Welcome to The Conversation’s Manifesto Check, where academics from across the UK subject each party’s manifesto to unbiased, expert scrutiny. The result will be a complete guide to the factual accuracy and plausibility of policies relating to health, education, the economy, and more, right across the political spectrum. Here, our expert examines what the Labour Party has to say on health.
The Labour manifesto refers to the NHS as “one of our great national institutions”, and has the stated aim to “rescue our NHS”, referring to the “wrong values” that the Conservatives have put at the heart of the NHS.
It is not surprising therefore that the manifesto should cover issues where the values of the parties most obviously diverge, such as the appropriate role of the private sector in the NHS. However, with that exception, it is quite difficult to find very much else in the proposals that could be argued about by any other party. This reflects the difficulty in tackling the seemingly intractable problems that the NHS is experiencing.
No party will go into the election suggesting that the NHS should receive less government funding given the increasing demands on the NHS and the size of the projected funding gap. The challenge is how much extra is “enough” and on what will it be spent. The Labour strategy targets investment towards increasing staff numbers in order to allow more “time to care” – in particular nurses, GPs, midwives and home-care workers. The NHS employs 1.2 million full-time equivalent staff and although overall staff numbers have increased in most years over the past decade, the biggest growth has been in consultants. Meanwhile GPs and nurses have seen more modest growth.
Given that recent concerns have focused on the safety implications of staffing levels, particularly in relation to hospital nurses; and as the extra demand faced by accident and emergency departments has at least, in part, been blamed on lack of access to GPs, these plans may help improve access and quality. However, the devil will be in the detail if these investments are to pay off in the longer term.
Again, no party will suggest that fragmentation of services is the key to a good healthcare experience for citizens nor to providing an efficient service; hence the focus on co-ordination and integration of services across the health and social care sectors is not surprising.
This reflects current policy direction with a plethora of integrated schemes introduced in the past few years. Labour plans include the pooling of funds (at local level) in order to facilitate integrated care – again, already reflected in current policy such as the Better Care Fund and personalised budgets. Judging the success of integration is not straightforward and evidence is mixed especially in terms of the potential financial impact.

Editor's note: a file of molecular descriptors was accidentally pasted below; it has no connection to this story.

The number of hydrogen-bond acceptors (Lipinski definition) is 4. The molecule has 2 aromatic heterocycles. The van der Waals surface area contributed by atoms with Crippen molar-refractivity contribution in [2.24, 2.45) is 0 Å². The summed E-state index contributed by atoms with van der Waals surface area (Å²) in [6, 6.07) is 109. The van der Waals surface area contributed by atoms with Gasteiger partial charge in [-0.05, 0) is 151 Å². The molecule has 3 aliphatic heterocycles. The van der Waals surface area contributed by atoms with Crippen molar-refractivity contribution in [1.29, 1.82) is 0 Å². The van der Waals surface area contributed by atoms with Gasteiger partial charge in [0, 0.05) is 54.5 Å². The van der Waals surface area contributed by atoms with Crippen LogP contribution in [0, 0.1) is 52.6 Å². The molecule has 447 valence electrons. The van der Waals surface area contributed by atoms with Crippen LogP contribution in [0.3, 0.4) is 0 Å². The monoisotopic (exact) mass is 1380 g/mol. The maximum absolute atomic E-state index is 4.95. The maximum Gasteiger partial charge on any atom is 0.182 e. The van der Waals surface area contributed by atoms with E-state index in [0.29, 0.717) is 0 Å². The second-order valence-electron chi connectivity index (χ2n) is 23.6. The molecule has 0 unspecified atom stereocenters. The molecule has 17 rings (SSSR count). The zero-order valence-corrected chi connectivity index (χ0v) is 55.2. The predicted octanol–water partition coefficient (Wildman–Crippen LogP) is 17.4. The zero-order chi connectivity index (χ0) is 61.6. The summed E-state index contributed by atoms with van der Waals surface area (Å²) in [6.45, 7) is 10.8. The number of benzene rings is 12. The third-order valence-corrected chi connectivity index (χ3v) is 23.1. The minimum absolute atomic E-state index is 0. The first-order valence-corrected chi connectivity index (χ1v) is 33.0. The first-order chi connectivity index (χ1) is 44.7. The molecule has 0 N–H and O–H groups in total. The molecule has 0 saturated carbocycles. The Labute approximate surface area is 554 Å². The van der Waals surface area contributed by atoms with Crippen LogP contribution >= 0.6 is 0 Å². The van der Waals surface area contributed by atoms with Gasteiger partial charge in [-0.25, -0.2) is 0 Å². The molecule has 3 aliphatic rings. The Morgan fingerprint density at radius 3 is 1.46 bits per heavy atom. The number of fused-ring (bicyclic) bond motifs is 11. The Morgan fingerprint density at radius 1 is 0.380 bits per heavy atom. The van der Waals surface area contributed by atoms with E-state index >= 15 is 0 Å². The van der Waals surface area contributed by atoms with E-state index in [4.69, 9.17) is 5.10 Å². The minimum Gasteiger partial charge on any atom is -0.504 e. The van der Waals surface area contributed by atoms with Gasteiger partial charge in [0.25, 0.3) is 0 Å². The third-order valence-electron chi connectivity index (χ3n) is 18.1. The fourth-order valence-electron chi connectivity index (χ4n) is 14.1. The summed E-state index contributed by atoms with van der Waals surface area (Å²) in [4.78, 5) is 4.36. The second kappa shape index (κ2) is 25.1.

Prevention is better than cure
No-one will argue against the manifesto emphasis on prevention and public health as a means to make the NHS more sustainable in the face of increasing demand. Plans to tackle obesity include setting maximum permitted levels of sugar, salt and fat in food marketed to children.
This contrasts with the “fat tax” or “sugar tax” that has been adopted by some countries, although evidence varies as to whether that approach is effective. A “levy on tobacco firms” is mentioned as one means of finding the extra funds for the NHS, which would be an interesting development, but no detail is provided.
Public not private
The manifesto states it will repeal the Health and Social Care Act which is viewed by some as a major route into “privatisation” of the NHS. Labour also says it will ensure the Transatlantic Trade and Investment Partnership Treaty will not adversely affect the NHS by allowing it to be subject to free trade. On the other hand, the party is not ruling out some involvement of the private sector as it will seek to make NHS providers the “preferred providers” of services and will cap the profits that can be made by private companies providing clinical services.
Many of the policies are as expected – reducing the role of private finance and private companies in favour of the NHS, focusing on prevention and lifestyle issues, viewing integrated care as the future for organisation of services, investing in more front-line staff. There are however, a few things mentioned that are a little more surprising. For instance, creating a Cancer Treatments Fund for patients to have access to the latest drugs and treatments seems to be reinventing the heavily criticised Cancer Drugs Fund.
Around patient safety and quality, the Labour proposals suffer from being too vague. However, some could have significant implications depending on how they are implemented. For instance, making every hospital death the subject of an ”appropriate level of review”, seems fine in principle but could imply substantial bureaucracy in practice. Another example is modernising the regulation of healthcare professions, which omits to mention the important issue of which professions the party is actually talking about. Past experience suggests that for some parts of the profession, this could take a lot longer to negotiate than even several Labour governments could manage.
Maria Goddard receives research funding from the Department of Health and NIHR. The Centre of which she is Director receives research funding from a variety of sources.
Authors: The Conversation